New data shows Americans using more than 30 percent of income on rent | Five for the Weekend

At the county level, 239 or 7.6 percent of the nation’s 3,143 counties, had a median housing cost ratio for renters above 30 percent

By: - December 10, 2022 6:30 am

Row home facades on a residential street off Germantown Avenue in the Germantown section of Philadelphia, PA. (Photo by Bastiaan Slabbers/NurPhoto via Getty Images)

Happy weekend, all. 

New data from the U.S. Census Bureau is shedding light on the cost of housing across the country.

According to the most recent American Community Survey, conducted from 2017-2021, more than 40 percent (19 million) of renter households in the country spent more than 30 percent of their income on housing costs over the same period.

At the county level, 239 or 7.6 percent of the nation’s 3,143 counties, had a median housing cost ratio for renters above 30 percent.

The U.S. median household income from 2017-2021 was $69,021. In the United States, adjusted for inflation to 2021 dollars, the median household income increased 10.5 percent from $62,460 in 2012-2016.

“We’ve heard for a while now that incomes were not keeping up with the increased cost of housing,” Molly Cromwell, a demographer in the Census Bureau’s Housing Statistics Branch, said. “With the most recent data, we can see just how many households were burdened by the cost of their housing.”

As always, the top five stories from this week are below.

Pennsylvania Senate Chambers. Source: WikiMedia Commons

1. Special election to replace Senate Republican scheduled for Jan. 31

A special election to replace a Pennsylvania Senate Republican who turned in his resignation on Wednesday will take place on Jan. 31.

On Thursday, U.S. Sen.-elect John Fetterman, the current lieutenant governor, signed a writ declaring a special election to replace Sen. John Gordner, R-Columbia, who will become counsel to interim Senate President Pro Tempore Kim Ward, R-Westmoreland. The winner will serve for the remainder of Gordner’s term, which ends in 2024.

“The new position will allow me to take full advantage of my 30-year legislative experience in the House and Senate, as well as my 35 years of being an attorney,” Gordner said in a statement on Monday.

Torn dollar bill; frowning George Washington
Why so sad, George? (Image by
Chuck Savage/Getty Images/The Conversation).

2. Jobs are up. Wages are up. So why is this economist so gloomy? | Opinion

In any other time, the jobs news that came down on Dec. 2, 2022, would be reason for cheer.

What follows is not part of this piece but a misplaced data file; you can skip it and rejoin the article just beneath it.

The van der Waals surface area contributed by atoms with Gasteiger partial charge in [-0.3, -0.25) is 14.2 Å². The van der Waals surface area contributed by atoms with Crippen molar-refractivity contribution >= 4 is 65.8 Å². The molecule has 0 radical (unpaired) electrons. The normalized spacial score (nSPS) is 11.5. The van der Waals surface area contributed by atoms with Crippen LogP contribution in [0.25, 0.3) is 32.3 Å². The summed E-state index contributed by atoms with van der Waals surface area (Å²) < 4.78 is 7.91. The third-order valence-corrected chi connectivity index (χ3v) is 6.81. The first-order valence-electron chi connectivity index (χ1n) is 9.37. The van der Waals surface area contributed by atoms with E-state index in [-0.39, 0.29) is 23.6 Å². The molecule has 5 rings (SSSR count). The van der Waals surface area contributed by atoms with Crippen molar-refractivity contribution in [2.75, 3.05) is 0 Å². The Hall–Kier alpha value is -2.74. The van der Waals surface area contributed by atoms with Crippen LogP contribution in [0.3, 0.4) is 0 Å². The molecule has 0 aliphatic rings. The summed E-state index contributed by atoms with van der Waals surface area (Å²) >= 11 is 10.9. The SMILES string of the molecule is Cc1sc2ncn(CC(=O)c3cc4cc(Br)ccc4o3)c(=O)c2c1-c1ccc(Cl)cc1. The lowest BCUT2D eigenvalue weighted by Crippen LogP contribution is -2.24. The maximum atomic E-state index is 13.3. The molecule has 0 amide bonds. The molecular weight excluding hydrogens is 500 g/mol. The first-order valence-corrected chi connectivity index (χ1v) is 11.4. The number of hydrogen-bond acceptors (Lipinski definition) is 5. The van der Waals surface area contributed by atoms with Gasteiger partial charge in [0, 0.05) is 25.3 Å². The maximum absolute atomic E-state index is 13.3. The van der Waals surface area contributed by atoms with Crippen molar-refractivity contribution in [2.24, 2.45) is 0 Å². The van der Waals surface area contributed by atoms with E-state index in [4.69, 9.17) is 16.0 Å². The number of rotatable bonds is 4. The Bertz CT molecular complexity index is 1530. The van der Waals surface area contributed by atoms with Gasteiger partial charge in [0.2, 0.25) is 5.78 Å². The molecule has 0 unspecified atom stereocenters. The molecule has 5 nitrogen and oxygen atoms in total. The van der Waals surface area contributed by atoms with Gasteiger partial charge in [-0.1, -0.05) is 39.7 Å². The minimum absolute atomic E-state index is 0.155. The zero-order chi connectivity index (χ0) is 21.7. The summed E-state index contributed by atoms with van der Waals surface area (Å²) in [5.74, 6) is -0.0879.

The U.S. added 263,000 nonfarm jobs in November, leaving the unemployment rate at a low 3.7%. Moreover, wages are up – with average hourly pay jumping 5.1% compared with a year earlier.

So why am I not celebrating? Oh, yes: inflation.

(Image via The Philadelphia Gay News)

3. Senate same-sex marriage vote still a step on long road toward full justice | John L. Micek

It’s difficult to overstate the importance of this week’s U.S. Senate vote codifying protections for same-sex and interracial marriage as both a triumph of bipartisanship and fundamental decency.

It’s also difficult to overstate, sadly, how much further we have to go to ensure full equality for LGBTQ Americans.

First, the good news.

Pa. House Majority Bryan Cutler, R-Lancaster, meets the press after Gov. Tom Wolf’s budget address to a joint session of the state House and Senate on Tuesday, 2/4/2020 (Capital-Star photo by John L. Micek)

4. With no majority in the Pa. House, Democrats and Republicans are fighting over who calls the shots

Foreshadowing contentious times to come, Democrats and Republicans in the evenly-divided state House sparred Thursday over who has the power to call a special election for a vacant seat in western Pennsylvania.

Caucus leaders took umbrage at each others’ positions on the unusual circumstances stemming from the Republicans’ loss of 13 seats in the general election, and the death of an incumbent Democrat putting the party one vote short of a majority.

Then Democratic gubernatorial nominee Josh Shapiro addressed supporters at campaign event on Saturday, Nov. 5, 2022, in Philadelphia. (Capital-Star photo by Peter Hall)

5. Shapiro transition team pulls in experience from Democratic and Republican administrations

A onetime law partner of Gov.-elect Josh Shapiro, who served in Democratic and Republican gubernatorial administrations, will lead Shapiro’s transition team.

Shapiro on Tuesday announced William R. Sasso, a GOP power broker and former chairperson of the Philadelphia law firm Stradley Ronon will be chairperson of the incoming administration’s 11-member transition leadership board

It includes representatives of organized labor, industry and health care to prepare to advance Shapiro’s priorities of growing the state’s economy, improving public safety and expanding public education opportunities.

And that’s the week. We’ll see you back here next week.

Our stories may be republished online or in print under Creative Commons license CC BY-NC-ND 4.0. We ask that you edit only for style or to shorten, provide proper attribution and link to our web site. Please see our republishing guidelines for use of photos and graphics.

Cassie Miller
Cassie Miller

A native Pennsylvanian, Cassie Miller worked for various publications across the Midstate before joining the team at the Pennsylvania Capital-Star. In her previous roles, she has covered everything from local sports to the financial services industry.